In his original version of the story, Dürrenmatt added an additional final sentence. After the student tells the conductor that “nothing” can be done, he goes on, “God let us fall and now we’ll come upon him.” Those words dropped out of a later version of the story, but we might still notice that they suggest a way of thinking about it that brings me back to today’s gospel.
As we Christians understand it, the cross is both the nadir of human existence, and the beginning point of its exaltation. It is both the instrument upon which life lost the battle with death, and where love triumphed over evil. In short, the cross is what lies at the bottom of the abyss — if the abyss is thought of as the place furthest from God, yet also the beginning point of return to God.
That, I think, is the great wisdom that lies at the heart of the tradition of AA — to understand that only when one has hit bottom, and come face to face with one’s powerlessness, does the reality of a higher power waiting for us to come home truly hit home. That, I think, is what happens to Satan in the story of the war in heaven we heard in today’s anthem, in which he fights against Michael: Satan hits bottom when he realizes that evil cannot and will not prevail.
I don’t know when or how we as a nation are going to hit bottom in our current binge of societal craziness. But perhaps as we contemplate the present moment, one meaning of Jesus’ call “to take up your cross” is to accept responsibility even in these times for bearing the message of renewal and restoration that is at the heart not just of AA, but of the whole of the Bible’s prophetic tradition, and which reaches its climax in the cross itself.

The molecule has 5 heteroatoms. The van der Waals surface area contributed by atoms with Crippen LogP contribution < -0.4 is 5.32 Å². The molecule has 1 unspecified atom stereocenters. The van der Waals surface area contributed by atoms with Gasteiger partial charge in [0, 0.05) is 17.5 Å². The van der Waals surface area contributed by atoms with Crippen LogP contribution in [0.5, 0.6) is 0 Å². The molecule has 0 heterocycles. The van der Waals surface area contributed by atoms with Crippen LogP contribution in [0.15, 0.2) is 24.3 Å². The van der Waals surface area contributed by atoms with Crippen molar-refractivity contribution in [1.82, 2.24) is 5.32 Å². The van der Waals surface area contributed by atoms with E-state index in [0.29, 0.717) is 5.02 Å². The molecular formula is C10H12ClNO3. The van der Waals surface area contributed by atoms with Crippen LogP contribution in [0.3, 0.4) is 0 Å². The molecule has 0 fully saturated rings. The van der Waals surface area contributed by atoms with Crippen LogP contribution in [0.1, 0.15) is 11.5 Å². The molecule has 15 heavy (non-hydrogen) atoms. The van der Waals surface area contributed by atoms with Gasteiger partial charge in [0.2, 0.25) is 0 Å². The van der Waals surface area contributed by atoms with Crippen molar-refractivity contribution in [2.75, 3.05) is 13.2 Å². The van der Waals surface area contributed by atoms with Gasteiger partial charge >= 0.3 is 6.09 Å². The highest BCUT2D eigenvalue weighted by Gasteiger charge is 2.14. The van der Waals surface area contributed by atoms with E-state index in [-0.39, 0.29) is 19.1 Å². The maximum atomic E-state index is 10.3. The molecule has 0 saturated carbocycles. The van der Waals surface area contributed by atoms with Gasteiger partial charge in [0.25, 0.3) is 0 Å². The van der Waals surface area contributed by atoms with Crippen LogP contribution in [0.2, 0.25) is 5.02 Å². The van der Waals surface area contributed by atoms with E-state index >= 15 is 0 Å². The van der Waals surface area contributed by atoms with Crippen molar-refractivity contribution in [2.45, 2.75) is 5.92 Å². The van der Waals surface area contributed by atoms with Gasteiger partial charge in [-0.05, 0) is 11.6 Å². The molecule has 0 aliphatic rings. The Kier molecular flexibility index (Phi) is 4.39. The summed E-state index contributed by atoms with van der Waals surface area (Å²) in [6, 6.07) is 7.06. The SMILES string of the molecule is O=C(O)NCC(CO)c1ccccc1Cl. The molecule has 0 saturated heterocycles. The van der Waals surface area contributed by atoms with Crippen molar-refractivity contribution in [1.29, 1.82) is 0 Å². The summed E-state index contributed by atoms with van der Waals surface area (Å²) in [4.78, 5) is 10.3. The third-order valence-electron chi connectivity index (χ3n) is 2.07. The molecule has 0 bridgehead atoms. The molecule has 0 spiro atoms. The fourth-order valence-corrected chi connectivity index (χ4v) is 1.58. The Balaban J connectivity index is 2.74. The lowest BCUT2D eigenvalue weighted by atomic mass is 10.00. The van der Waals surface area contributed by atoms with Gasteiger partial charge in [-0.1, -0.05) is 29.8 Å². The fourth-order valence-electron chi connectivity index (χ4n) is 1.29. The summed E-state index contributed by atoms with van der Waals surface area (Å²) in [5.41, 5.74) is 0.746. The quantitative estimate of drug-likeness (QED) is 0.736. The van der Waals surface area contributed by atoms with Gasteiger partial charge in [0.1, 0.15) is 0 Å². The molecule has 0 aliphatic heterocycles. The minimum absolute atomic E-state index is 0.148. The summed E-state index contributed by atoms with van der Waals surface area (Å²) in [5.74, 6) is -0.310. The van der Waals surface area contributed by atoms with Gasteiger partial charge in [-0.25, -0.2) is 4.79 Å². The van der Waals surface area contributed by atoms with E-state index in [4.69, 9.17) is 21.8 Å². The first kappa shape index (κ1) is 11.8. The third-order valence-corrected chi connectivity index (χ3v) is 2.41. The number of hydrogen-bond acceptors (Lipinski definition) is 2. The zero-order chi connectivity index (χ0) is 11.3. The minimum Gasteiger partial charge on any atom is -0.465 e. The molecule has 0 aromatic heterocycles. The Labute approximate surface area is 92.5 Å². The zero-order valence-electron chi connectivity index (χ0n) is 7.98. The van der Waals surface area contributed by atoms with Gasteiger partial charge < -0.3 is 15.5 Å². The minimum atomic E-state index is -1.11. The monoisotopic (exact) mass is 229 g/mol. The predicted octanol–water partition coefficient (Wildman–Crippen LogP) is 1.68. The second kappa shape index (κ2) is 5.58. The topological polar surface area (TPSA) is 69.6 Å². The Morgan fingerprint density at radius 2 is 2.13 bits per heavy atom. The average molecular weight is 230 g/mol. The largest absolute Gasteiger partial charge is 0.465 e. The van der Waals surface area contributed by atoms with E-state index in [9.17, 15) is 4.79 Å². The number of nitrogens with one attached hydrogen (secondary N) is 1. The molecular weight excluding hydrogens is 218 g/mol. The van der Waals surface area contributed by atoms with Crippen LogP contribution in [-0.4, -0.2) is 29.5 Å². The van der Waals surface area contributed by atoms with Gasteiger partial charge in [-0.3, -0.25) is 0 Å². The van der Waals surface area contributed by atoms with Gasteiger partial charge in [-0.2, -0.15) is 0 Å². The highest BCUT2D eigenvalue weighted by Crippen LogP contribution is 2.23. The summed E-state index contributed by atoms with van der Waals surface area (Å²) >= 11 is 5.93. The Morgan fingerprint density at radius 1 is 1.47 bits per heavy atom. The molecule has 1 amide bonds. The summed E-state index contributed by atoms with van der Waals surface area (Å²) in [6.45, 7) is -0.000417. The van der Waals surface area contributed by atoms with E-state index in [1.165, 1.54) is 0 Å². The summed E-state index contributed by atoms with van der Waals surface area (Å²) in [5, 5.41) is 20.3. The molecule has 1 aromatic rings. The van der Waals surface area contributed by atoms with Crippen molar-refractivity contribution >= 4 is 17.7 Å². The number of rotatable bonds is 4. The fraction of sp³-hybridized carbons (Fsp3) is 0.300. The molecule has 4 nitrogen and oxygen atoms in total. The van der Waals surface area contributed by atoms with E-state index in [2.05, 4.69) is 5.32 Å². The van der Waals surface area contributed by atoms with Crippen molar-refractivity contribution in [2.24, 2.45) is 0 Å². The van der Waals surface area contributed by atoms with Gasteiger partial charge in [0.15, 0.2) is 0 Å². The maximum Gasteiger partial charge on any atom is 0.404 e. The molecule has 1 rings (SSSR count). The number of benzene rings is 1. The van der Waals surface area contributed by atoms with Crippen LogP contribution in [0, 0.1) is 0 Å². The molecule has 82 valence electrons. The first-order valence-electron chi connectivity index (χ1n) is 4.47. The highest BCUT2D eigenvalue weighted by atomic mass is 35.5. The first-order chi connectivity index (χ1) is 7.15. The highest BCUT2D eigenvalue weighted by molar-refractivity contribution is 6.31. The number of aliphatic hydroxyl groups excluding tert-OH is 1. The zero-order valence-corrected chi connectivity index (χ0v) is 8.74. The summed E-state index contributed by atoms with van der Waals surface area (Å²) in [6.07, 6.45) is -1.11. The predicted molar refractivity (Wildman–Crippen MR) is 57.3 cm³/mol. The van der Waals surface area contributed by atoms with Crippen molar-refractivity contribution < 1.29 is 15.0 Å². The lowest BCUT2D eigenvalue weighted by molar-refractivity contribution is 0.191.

The literary jeremiad (which we are currently studying in the Sunday Forum) is exactly that. Taking its clue from the prophet Jeremiah, it is a discourse that moves from celebrating the gift of God’s covenant, to lamenting the people’s desertion and abandonment of it, to anticipating an eventual restoration of right relationship.
Taking up one’s cross is to live a life that embraces the whole of this trajectory: from original blessedness, through current despair, to anticipated renewal. And as people of faith, our high calling is to bear witness both to the brutal realism within that trajectory, but also to its inextinguishable hope.
This week, we’ll be mailing out the 2021 Stewardship packet to all the households of this parish, which will include a small wooden cross as a sign of this call to take up your cross and follow Jesus. At this particular moment, the cross comes with the strong encouragement to see yourself as being “Blessed, to be a blessing,” to be a witness in your own way of promise and hope in these dark times.
For unlike the student on the train who in the moment of crisis said that “nothing” was possible, as followers of Jesus we hold that with God, “all things” are possible, even now. That is our confidence and our hope. Amen.